US President Joe Biden is set to tell the American people on Wednesday that he will not pass the conflict in Afghanistan on to his successor.
“We cannot continue the cycle of extending or expanding our military presence in Afghanistan hoping to create the ideal conditions for our withdrawal, expecting a different result,” the president is set to say, according to excerpts from his prepared remarks distributed by the White House.
“I am now the fourth American president to preside over an American troop presence in Afghanistan. Two Republicans. Two Democrats. I will not pass this responsibility to a fifth,” he will add.
Biden is expected to formally announce that he has ordered the withdrawal of all US forces from Afghanistan by Sept. 11.
A senior administration official who briefed reporters on condition of anonymity on Tuesday said the president is firm on bringing US forces to zero by the 20th anniversary of the Sept. 11, 2001, terror attacks but added the withdrawal could be completed “well in advance” of that date.
The decision is set to end the US’ longest-running conflict. Nearly 2,400 service members were killed and more than 20,000 injured during the 20-year war.
Biden’s plan will, however, run afoul of a US-Taliban agreement brokered under former President Donald Trump that called for the full US exit to be completed no later than May 1.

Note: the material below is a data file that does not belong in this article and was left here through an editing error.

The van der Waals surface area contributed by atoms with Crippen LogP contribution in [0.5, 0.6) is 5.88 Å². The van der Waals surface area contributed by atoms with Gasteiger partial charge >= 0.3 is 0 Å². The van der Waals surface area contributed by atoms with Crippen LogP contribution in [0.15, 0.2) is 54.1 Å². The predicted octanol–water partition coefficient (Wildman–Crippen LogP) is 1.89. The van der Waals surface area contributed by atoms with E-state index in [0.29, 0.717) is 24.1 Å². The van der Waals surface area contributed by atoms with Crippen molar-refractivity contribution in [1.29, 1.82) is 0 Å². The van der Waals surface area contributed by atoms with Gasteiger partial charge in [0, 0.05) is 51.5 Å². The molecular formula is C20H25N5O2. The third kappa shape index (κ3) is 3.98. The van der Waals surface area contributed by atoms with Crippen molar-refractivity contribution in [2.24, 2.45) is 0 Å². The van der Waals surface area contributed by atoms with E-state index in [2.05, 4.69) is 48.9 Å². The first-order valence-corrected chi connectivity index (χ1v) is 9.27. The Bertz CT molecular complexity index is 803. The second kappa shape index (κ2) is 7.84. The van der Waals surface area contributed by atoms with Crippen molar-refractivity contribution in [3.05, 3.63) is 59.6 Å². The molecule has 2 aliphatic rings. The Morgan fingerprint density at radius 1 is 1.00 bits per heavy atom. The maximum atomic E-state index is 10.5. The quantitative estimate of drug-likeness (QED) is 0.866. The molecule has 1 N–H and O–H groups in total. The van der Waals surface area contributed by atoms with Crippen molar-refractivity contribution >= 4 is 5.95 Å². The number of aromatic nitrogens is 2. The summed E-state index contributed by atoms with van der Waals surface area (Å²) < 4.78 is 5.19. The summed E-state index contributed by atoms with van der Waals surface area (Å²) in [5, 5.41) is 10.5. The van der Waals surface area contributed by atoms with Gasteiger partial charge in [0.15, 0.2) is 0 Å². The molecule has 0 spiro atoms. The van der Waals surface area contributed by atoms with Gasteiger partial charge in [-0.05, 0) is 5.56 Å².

The Taliban has threatened to resume attacks against US and partner forces if the deadline was not met.
The official warned against any such action as the process to pull US and NATO forces from the county proceeds, saying any attacks “on US troops will be met with a forceful response.”
Biden has repeatedly hinted in recent weeks that the Trump administration-negotiated deadline would not be met, saying on March 25 it would be “hard to meet” that timeline.
While combat forces will be removed under Biden’s plan there will still be some US troops to protect diplomatic personnel at its embassy after the withdrawal is completed. The Biden administration is currently in the midst of planning that force posture, and the official said the process will continue amid the withdrawal.
Normally, US Marines are tasked with protecting US diplomatic facilities abroad.
Asked why the deadline is being moved so far ahead of the previous May timeline when the US could remove its troops before that, the official said the extra time is to allow all NATO forces “the time and space they need to conduct a safe and orderly withdrawal.”